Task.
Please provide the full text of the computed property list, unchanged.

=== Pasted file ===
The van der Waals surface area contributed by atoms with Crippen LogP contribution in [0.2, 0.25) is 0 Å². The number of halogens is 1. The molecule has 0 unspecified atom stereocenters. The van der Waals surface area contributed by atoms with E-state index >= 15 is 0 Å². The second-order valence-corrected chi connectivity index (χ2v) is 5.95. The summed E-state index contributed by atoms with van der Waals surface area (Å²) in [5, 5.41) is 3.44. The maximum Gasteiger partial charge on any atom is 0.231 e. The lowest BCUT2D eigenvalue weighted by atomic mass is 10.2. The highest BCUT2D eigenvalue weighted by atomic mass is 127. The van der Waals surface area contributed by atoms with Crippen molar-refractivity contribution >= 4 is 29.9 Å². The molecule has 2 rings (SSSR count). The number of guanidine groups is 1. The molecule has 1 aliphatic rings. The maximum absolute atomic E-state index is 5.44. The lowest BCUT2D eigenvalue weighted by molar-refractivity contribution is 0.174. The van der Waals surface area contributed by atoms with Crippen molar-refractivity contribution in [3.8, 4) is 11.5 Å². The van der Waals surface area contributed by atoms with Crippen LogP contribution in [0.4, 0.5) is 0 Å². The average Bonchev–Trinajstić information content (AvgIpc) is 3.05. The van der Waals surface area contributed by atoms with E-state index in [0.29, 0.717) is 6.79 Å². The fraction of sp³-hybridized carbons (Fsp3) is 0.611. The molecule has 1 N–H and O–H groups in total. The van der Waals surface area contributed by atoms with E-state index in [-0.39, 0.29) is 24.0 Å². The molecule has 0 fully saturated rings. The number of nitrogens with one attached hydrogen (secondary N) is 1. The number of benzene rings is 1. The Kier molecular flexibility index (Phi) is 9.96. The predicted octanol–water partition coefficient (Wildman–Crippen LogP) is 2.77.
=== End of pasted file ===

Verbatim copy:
The van der Waals surface area contributed by atoms with Crippen LogP contribution in [0.2, 0.25) is 0 Å². The number of halogens is 1. The molecule has 0 unspecified atom stereocenters. The van der Waals surface area contributed by atoms with E-state index >= 15 is 0 Å². The second-order valence-corrected chi connectivity index (χ2v) is 5.95. The summed E-state index contributed by atoms with van der Waals surface area (Å²) in [5, 5.41) is 3.44. The maximum Gasteiger partial charge on any atom is 0.231 e. The lowest BCUT2D eigenvalue weighted by atomic mass is 10.2. The highest BCUT2D eigenvalue weighted by atomic mass is 127. The van der Waals surface area contributed by atoms with Crippen molar-refractivity contribution >= 4 is 29.9 Å². The molecule has 2 rings (SSSR count). The number of guanidine groups is 1. The molecule has 1 aliphatic rings. The maximum absolute atomic E-state index is 5.44. The lowest BCUT2D eigenvalue weighted by molar-refractivity contribution is 0.174. The van der Waals surface area contributed by atoms with Crippen molar-refractivity contribution in [3.8, 4) is 11.5 Å². The van der Waals surface area contributed by atoms with Crippen LogP contribution in [0.4, 0.5) is 0 Å². The average Bonchev–Trinajstić information content (AvgIpc) is 3.05. The van der Waals surface area contributed by atoms with E-state index in [0.29, 0.717) is 6.79 Å². The fraction of sp³-hybridized carbons (Fsp3) is 0.611. The molecule has 1 N–H and O–H groups in total. The van der Waals surface area contributed by atoms with E-state index in [-0.39, 0.29) is 24.0 Å². The molecule has 0 fully saturated rings. The number of nitrogens with one attached hydrogen (secondary N) is 1. The number of benzene rings is 1. The Kier molecular flexibility index (Phi) is 9.96. The predicted octanol–water partition coefficient (Wildman–Crippen LogP) is 2.77.